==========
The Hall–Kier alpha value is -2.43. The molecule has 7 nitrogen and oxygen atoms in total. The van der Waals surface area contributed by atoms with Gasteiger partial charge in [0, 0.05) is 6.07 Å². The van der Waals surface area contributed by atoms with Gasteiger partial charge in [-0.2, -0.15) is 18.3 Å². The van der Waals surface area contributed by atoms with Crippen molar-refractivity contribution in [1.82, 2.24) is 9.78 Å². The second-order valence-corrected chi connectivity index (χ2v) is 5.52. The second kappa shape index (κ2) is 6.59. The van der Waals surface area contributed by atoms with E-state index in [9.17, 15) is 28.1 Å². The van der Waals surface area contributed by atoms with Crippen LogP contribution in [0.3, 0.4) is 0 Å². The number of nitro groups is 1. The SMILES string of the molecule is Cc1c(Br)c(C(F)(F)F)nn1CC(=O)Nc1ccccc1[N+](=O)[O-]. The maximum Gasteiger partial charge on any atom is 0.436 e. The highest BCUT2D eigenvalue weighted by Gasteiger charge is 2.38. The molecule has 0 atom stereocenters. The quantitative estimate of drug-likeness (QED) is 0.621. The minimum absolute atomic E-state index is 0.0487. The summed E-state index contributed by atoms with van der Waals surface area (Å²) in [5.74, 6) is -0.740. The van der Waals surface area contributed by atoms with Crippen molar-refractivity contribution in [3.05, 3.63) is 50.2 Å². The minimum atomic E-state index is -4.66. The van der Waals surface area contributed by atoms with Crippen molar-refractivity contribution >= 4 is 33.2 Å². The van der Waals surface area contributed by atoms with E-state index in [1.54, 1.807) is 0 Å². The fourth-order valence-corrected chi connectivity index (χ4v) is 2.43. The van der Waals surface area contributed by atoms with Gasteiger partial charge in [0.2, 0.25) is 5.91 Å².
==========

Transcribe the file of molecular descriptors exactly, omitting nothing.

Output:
The Hall–Kier alpha value is -2.43. The molecule has 7 nitrogen and oxygen atoms in total. The van der Waals surface area contributed by atoms with Gasteiger partial charge in [0, 0.05) is 6.07 Å². The van der Waals surface area contributed by atoms with Gasteiger partial charge in [-0.2, -0.15) is 18.3 Å². The van der Waals surface area contributed by atoms with Crippen molar-refractivity contribution in [1.82, 2.24) is 9.78 Å². The second-order valence-corrected chi connectivity index (χ2v) is 5.52. The second kappa shape index (κ2) is 6.59. The van der Waals surface area contributed by atoms with E-state index in [9.17, 15) is 28.1 Å². The van der Waals surface area contributed by atoms with Crippen LogP contribution in [0.3, 0.4) is 0 Å². The number of nitro groups is 1. The SMILES string of the molecule is Cc1c(Br)c(C(F)(F)F)nn1CC(=O)Nc1ccccc1[N+](=O)[O-]. The maximum Gasteiger partial charge on any atom is 0.436 e. The highest BCUT2D eigenvalue weighted by Gasteiger charge is 2.38. The molecule has 0 atom stereocenters. The quantitative estimate of drug-likeness (QED) is 0.621. The minimum absolute atomic E-state index is 0.0487. The summed E-state index contributed by atoms with van der Waals surface area (Å²) in [5.74, 6) is -0.740. The van der Waals surface area contributed by atoms with Crippen molar-refractivity contribution in [3.05, 3.63) is 50.2 Å². The minimum atomic E-state index is -4.66. The van der Waals surface area contributed by atoms with Crippen molar-refractivity contribution >= 4 is 33.2 Å². The van der Waals surface area contributed by atoms with E-state index in [1.54, 1.807) is 0 Å². The fourth-order valence-corrected chi connectivity index (χ4v) is 2.43. The van der Waals surface area contributed by atoms with Gasteiger partial charge in [0.2, 0.25) is 5.91 Å².